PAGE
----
(WPRI) -- Cartoonist Charles M. Schultz said in one of his "Peanuts" cartoons that "happiness is a warm puppy."
A comforting dog will now be employed by the Cranston Police Department and Hasbro Children's Hospital to aid child victims of sexual and physical abuse.
Cali, a 13-week-old Labradoodle puppy, has already helped victims, though she is currently on a fast track to earn the badges she needs on the job. Those badges include the official Canine Good Citizen and Pet Partners certifications, as well as basic obedience training.
Meet Cali! The newest member of the Cranston Police Department/Hasbro Children’s Hospital. Cali will work as a therapy dog for children who are victims of sexual or physical abuse. Details on the initiative at 5:30 on @wpri12 pic.twitter.com/Kj1GUjA4ah— Michaela MacDonald (@MichaelaMacNews) November 8, 2018
"Children often struggle emotionally after traumatic life experience, and dogs are incredibly therapeutic," Cranston Police Chief Col. Michael Winquist said as he introduced Cali Thursday morning.
Cali will split her weeks between the police department, under the supervision of Det. Michael Iacone, and the hospital, where she'll be under the supervision of Dr. Christine Barron. At both locations, she'll be tasked with fostering open conversations with child victims.
Winquist said Cali follows in the footsteps of a pair of canine officers from Greenfield, Mass., who were on hand Thursday to wish her well in her endeavors.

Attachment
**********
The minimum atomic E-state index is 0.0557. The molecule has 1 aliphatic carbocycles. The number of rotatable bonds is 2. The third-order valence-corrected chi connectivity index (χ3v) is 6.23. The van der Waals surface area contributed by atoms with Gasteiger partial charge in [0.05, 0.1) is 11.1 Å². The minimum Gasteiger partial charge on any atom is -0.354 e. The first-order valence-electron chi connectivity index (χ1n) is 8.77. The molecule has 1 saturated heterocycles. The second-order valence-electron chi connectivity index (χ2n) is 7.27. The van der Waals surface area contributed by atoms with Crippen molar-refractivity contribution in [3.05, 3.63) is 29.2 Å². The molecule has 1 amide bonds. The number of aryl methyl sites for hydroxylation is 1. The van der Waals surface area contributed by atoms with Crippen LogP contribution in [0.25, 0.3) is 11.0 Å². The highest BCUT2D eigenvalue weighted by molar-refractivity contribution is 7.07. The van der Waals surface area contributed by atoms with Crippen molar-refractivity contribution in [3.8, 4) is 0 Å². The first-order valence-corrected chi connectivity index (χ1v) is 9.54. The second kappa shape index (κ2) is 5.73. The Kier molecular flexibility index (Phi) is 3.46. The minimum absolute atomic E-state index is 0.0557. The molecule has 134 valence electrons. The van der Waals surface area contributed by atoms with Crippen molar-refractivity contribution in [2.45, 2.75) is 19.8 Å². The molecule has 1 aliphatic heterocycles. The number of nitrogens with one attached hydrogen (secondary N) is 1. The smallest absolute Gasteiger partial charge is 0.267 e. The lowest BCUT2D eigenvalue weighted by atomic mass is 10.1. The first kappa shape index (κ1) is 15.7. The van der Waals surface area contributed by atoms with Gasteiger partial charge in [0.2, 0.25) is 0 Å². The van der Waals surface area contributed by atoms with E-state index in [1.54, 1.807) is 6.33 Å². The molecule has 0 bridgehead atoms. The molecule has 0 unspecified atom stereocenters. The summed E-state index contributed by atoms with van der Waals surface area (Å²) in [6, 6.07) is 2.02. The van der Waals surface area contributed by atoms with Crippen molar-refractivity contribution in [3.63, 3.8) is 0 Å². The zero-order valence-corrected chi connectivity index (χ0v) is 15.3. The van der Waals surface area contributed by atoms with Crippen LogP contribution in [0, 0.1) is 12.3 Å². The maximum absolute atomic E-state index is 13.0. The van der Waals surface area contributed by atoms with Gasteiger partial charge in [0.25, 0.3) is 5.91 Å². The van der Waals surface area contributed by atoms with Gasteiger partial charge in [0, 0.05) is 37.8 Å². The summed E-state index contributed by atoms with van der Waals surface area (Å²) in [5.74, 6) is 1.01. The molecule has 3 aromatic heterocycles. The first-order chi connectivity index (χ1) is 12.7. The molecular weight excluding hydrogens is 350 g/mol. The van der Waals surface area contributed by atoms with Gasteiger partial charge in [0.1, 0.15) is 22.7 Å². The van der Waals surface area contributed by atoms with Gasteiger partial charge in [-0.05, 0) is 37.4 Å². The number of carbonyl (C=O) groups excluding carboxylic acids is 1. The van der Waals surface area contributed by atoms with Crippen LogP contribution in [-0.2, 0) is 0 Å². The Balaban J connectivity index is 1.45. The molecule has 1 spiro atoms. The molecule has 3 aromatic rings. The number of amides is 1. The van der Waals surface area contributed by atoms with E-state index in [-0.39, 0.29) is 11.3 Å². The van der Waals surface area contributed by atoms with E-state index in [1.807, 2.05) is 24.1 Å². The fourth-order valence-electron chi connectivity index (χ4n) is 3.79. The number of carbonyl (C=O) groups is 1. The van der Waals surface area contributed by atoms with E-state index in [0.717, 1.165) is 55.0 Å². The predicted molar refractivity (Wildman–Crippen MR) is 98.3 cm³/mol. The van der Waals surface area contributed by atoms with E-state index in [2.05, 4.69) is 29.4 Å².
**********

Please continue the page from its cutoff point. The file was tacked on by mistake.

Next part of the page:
Officers Donut and Clarence, two Saint Bernards, work for what's believed to be the first police therapy dog program in the country established at the Greenfield police department. They've been traveling around the country for several years to lend their comforting aid after tragedies.
Behind the scenes: I got the chance to hold Cali and meet comfort dogs Donut and Clarence from the Greenfield, MA Police Department pic.twitter.com/qWNpSewRNH— Michaela MacDonald (@MichaelaMacNews) November 8, 2018
Winquist said Cali will be on hand to greet victims from the time they come to the police station, all the way through the interviewing process and leading up to preparing for courtroom testimony.
"It's hard enough to get children to come in here -- who have been victims of these traumatic experiences, to talk to us, to feel comfortable, and to feel safe -- when they come to the police station," Iacone said. "It's one more tool that we can use; they come here, they sit in our interview rooms, and Cali just sits in their lap -- they just pet her, and they just relax."
Cali's position was paid for by philanthropic funding.
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